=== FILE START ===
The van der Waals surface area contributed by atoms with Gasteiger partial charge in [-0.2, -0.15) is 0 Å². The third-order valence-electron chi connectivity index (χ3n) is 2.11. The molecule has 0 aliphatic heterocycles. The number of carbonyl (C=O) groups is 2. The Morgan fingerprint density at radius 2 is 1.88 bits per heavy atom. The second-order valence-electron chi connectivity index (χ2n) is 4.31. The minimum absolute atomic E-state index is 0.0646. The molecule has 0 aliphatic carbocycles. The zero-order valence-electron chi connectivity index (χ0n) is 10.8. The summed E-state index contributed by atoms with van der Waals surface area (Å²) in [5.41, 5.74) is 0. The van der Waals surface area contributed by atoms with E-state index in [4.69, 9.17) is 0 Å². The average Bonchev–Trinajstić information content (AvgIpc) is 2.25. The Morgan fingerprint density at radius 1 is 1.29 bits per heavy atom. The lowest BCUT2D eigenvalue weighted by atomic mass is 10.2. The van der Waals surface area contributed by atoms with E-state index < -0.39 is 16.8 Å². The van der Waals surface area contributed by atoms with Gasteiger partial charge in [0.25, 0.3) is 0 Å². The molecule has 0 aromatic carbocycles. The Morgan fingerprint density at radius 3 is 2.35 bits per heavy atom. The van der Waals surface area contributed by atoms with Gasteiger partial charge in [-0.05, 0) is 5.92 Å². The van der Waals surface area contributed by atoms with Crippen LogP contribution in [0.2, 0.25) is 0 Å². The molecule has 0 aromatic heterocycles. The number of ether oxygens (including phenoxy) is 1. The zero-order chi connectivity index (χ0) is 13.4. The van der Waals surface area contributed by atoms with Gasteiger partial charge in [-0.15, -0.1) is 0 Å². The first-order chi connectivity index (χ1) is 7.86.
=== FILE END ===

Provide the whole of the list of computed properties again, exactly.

The van der Waals surface area contributed by atoms with Gasteiger partial charge in [-0.2, -0.15) is 0 Å². The third-order valence-electron chi connectivity index (χ3n) is 2.11. The molecule has 0 aliphatic heterocycles. The number of carbonyl (C=O) groups is 2. The Morgan fingerprint density at radius 2 is 1.88 bits per heavy atom. The second-order valence-electron chi connectivity index (χ2n) is 4.31. The minimum absolute atomic E-state index is 0.0646. The molecule has 0 aliphatic carbocycles. The zero-order valence-electron chi connectivity index (χ0n) is 10.8. The summed E-state index contributed by atoms with van der Waals surface area (Å²) in [5.41, 5.74) is 0. The van der Waals surface area contributed by atoms with E-state index in [4.69, 9.17) is 0 Å². The average Bonchev–Trinajstić information content (AvgIpc) is 2.25. The Morgan fingerprint density at radius 1 is 1.29 bits per heavy atom. The lowest BCUT2D eigenvalue weighted by atomic mass is 10.2. The van der Waals surface area contributed by atoms with E-state index < -0.39 is 16.8 Å². The van der Waals surface area contributed by atoms with Gasteiger partial charge in [0.25, 0.3) is 0 Å². The molecule has 0 aromatic carbocycles. The Morgan fingerprint density at radius 3 is 2.35 bits per heavy atom. The van der Waals surface area contributed by atoms with Gasteiger partial charge in [-0.05, 0) is 5.92 Å². The van der Waals surface area contributed by atoms with Crippen LogP contribution in [0.2, 0.25) is 0 Å². The molecule has 0 aromatic heterocycles. The number of ether oxygens (including phenoxy) is 1. The zero-order chi connectivity index (χ0) is 13.4. The van der Waals surface area contributed by atoms with Gasteiger partial charge in [-0.15, -0.1) is 0 Å². The first-order chi connectivity index (χ1) is 7.86.